Science & Environment

UK's first big hedgehog sanctuary

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Media captionThe number of hedgehogs has dropped to under a million

The first large-scale hedgehog sanctuary in the UK is being opened today in Solihull, West Midlands.

The 90-hectare refuge has been created by the Warwickshire Wildlife Trust in response to a crashing hedgehog population.

The aim is for it to be the model for hedgehog conservation across the whole of Britain.

In the 1950s, 36 million of the animals used to snuffle in UK gardens. There may be less than a million now.

Funded by the British Hedgehog Preservation Society, the conservation area stretches across a nature reserve, a public park and the surrounding streets.

More than 100 "footprint tunnels" have been created to show where the hedgehogs have been. Not only will they be placed in the wide green spaces, but also in the gardens of willing local people. Hidden cameras are being installed and volunteer "wildlife guardians" will help to protect the spaces.

According to the Warwickshire Wildlife Trust, the most important part is involving the community.

Simon Thompson is the organisation's hedgehog officer: "We're asking the local people to really get involved with the scientific survey.

"We're going to be looking at distribution using the footprint tunnels and abundance via a capture, mark and recapture scheme.

"Hedgehogs will be trapped overnight and in the morning we will give them a unique colour code. We'll aim to recapture them again, and from the results we will be able to estimate the population numbers in the area."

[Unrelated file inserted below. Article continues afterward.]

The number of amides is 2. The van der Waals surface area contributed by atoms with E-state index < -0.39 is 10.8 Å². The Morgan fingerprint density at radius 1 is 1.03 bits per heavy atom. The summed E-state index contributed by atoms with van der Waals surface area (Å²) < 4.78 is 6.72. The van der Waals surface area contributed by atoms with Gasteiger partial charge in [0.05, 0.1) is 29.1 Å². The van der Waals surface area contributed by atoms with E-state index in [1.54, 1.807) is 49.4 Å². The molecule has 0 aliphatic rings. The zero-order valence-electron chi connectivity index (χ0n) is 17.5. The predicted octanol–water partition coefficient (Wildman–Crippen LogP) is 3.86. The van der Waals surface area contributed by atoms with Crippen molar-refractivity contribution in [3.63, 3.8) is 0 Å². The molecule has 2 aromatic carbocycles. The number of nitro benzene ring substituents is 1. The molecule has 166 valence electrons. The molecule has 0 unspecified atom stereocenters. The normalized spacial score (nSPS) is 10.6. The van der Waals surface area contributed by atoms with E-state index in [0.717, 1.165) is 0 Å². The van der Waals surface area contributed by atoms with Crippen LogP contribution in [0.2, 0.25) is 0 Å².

Image caption Brian Llewellyn cuts a hole in his fence to allow the hedgehogs to roam across his garden

Hedgehogs need to roam to forage for worms and insects and to find shelter. An adult male can cover more than three kilometres a night. More often than not, their path is blocked by solid garden boundaries.

At the request of the conservationists, some Solihull residents within the reserve are also now starting to adopt the most simple and effective way of helping a hedgehog. They are creating wildlife corridors by making a small hole - no bigger than the size of a CD - in their garden walls or fences.

Brian Llewellyn has just cut the reserve's first new wildlife corridor - in his garden fence. "I have been living on housing estates for many years now and I had never seen a hedgehog until recently. I would just love to be able to allow them to travel around the back gardens here, which they need to be able to do. It's so simple. Anyone can do it, you just need a saw."

Sally Marjoram runs the Solihull Happy Hogs Hedgehog Rescue.

She commented: "This is a double-edged sword. I think it's really sad that we have to go to these lengths, and that people go around their daily business without realizing how they are affecting wildlife.

"Because once it's gone, it's gone. At the moment the future is very very bleak, but it's not too late to turn it around. People only need to do little things to make a big difference. This reserve is an amazing start."

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